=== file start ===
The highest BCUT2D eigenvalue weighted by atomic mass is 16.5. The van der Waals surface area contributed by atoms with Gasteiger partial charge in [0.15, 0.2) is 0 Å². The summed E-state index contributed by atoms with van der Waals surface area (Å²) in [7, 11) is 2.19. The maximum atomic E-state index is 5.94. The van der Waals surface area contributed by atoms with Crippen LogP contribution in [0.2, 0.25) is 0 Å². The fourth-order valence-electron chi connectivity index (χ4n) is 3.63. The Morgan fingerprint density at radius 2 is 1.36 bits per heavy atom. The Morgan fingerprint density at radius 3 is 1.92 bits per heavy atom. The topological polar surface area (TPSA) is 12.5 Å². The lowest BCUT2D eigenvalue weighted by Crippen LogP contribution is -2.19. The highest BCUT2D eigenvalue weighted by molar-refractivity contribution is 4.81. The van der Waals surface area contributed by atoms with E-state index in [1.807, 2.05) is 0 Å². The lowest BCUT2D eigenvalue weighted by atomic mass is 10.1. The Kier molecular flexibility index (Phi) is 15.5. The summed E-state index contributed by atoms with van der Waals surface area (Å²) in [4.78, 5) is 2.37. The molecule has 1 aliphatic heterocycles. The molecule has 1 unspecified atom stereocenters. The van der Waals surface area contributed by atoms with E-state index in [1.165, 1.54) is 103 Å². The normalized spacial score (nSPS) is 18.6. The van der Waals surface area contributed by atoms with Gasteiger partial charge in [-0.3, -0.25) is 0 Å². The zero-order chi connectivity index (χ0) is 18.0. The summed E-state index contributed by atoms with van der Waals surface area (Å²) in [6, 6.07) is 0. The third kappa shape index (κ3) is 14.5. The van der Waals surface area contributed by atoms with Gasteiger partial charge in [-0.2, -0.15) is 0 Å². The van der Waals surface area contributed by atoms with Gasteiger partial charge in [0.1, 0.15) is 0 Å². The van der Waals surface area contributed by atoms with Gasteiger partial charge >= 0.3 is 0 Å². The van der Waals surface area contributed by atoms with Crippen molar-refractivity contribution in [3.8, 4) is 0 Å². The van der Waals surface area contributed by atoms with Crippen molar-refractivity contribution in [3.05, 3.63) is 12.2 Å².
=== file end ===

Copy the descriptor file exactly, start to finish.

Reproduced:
The highest BCUT2D eigenvalue weighted by atomic mass is 16.5. The van der Waals surface area contributed by atoms with Gasteiger partial charge in [0.15, 0.2) is 0 Å². The summed E-state index contributed by atoms with van der Waals surface area (Å²) in [7, 11) is 2.19. The maximum atomic E-state index is 5.94. The van der Waals surface area contributed by atoms with Crippen LogP contribution in [0.2, 0.25) is 0 Å². The fourth-order valence-electron chi connectivity index (χ4n) is 3.63. The Morgan fingerprint density at radius 2 is 1.36 bits per heavy atom. The Morgan fingerprint density at radius 3 is 1.92 bits per heavy atom. The topological polar surface area (TPSA) is 12.5 Å². The lowest BCUT2D eigenvalue weighted by Crippen LogP contribution is -2.19. The highest BCUT2D eigenvalue weighted by molar-refractivity contribution is 4.81. The van der Waals surface area contributed by atoms with E-state index in [1.807, 2.05) is 0 Å². The lowest BCUT2D eigenvalue weighted by atomic mass is 10.1. The Kier molecular flexibility index (Phi) is 15.5. The summed E-state index contributed by atoms with van der Waals surface area (Å²) in [4.78, 5) is 2.37. The molecule has 1 aliphatic heterocycles. The molecule has 1 unspecified atom stereocenters. The van der Waals surface area contributed by atoms with E-state index in [1.165, 1.54) is 103 Å². The normalized spacial score (nSPS) is 18.6. The van der Waals surface area contributed by atoms with Gasteiger partial charge in [-0.3, -0.25) is 0 Å². The zero-order chi connectivity index (χ0) is 18.0. The summed E-state index contributed by atoms with van der Waals surface area (Å²) in [6, 6.07) is 0. The third kappa shape index (κ3) is 14.5. The van der Waals surface area contributed by atoms with Gasteiger partial charge in [-0.2, -0.15) is 0 Å². The van der Waals surface area contributed by atoms with Gasteiger partial charge in [0.1, 0.15) is 0 Å². The van der Waals surface area contributed by atoms with Gasteiger partial charge >= 0.3 is 0 Å². The van der Waals surface area contributed by atoms with Crippen molar-refractivity contribution in [3.8, 4) is 0 Å². The van der Waals surface area contributed by atoms with Crippen molar-refractivity contribution in [3.05, 3.63) is 12.2 Å².